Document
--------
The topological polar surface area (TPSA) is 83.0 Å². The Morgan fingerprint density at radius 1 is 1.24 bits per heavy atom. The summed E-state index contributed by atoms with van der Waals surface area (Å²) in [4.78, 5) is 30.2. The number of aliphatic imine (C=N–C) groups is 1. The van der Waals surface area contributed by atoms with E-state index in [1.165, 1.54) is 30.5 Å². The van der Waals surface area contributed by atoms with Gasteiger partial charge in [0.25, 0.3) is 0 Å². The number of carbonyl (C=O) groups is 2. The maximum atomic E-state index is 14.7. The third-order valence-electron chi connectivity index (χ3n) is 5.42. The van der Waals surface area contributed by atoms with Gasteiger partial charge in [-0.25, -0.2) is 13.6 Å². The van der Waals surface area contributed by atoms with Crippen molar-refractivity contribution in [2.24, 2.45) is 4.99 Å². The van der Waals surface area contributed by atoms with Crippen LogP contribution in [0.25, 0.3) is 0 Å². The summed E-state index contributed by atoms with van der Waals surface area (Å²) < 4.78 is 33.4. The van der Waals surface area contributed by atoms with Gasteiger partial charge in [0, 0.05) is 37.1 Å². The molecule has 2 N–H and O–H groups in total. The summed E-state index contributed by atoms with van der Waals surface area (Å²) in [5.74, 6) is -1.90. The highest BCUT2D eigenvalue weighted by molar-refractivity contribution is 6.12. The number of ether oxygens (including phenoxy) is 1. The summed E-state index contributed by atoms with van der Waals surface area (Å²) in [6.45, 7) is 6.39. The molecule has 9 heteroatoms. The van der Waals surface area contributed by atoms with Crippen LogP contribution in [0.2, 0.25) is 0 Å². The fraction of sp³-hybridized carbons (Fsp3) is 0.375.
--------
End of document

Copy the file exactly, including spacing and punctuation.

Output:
The topological polar surface area (TPSA) is 83.0 Å². The Morgan fingerprint density at radius 1 is 1.24 bits per heavy atom. The summed E-state index contributed by atoms with van der Waals surface area (Å²) in [4.78, 5) is 30.2. The number of aliphatic imine (C=N–C) groups is 1. The van der Waals surface area contributed by atoms with E-state index in [1.165, 1.54) is 30.5 Å². The van der Waals surface area contributed by atoms with Gasteiger partial charge in [0.25, 0.3) is 0 Å². The number of carbonyl (C=O) groups is 2. The maximum atomic E-state index is 14.7. The third-order valence-electron chi connectivity index (χ3n) is 5.42. The van der Waals surface area contributed by atoms with Gasteiger partial charge in [-0.25, -0.2) is 13.6 Å². The van der Waals surface area contributed by atoms with Crippen molar-refractivity contribution in [2.24, 2.45) is 4.99 Å². The van der Waals surface area contributed by atoms with Crippen LogP contribution in [0.25, 0.3) is 0 Å². The summed E-state index contributed by atoms with van der Waals surface area (Å²) < 4.78 is 33.4. The van der Waals surface area contributed by atoms with Gasteiger partial charge in [0, 0.05) is 37.1 Å². The molecule has 2 N–H and O–H groups in total. The summed E-state index contributed by atoms with van der Waals surface area (Å²) in [5.74, 6) is -1.90. The highest BCUT2D eigenvalue weighted by molar-refractivity contribution is 6.12. The number of ether oxygens (including phenoxy) is 1. The summed E-state index contributed by atoms with van der Waals surface area (Å²) in [6.45, 7) is 6.39. The molecule has 9 heteroatoms. The van der Waals surface area contributed by atoms with Crippen LogP contribution in [0.2, 0.25) is 0 Å². The fraction of sp³-hybridized carbons (Fsp3) is 0.375.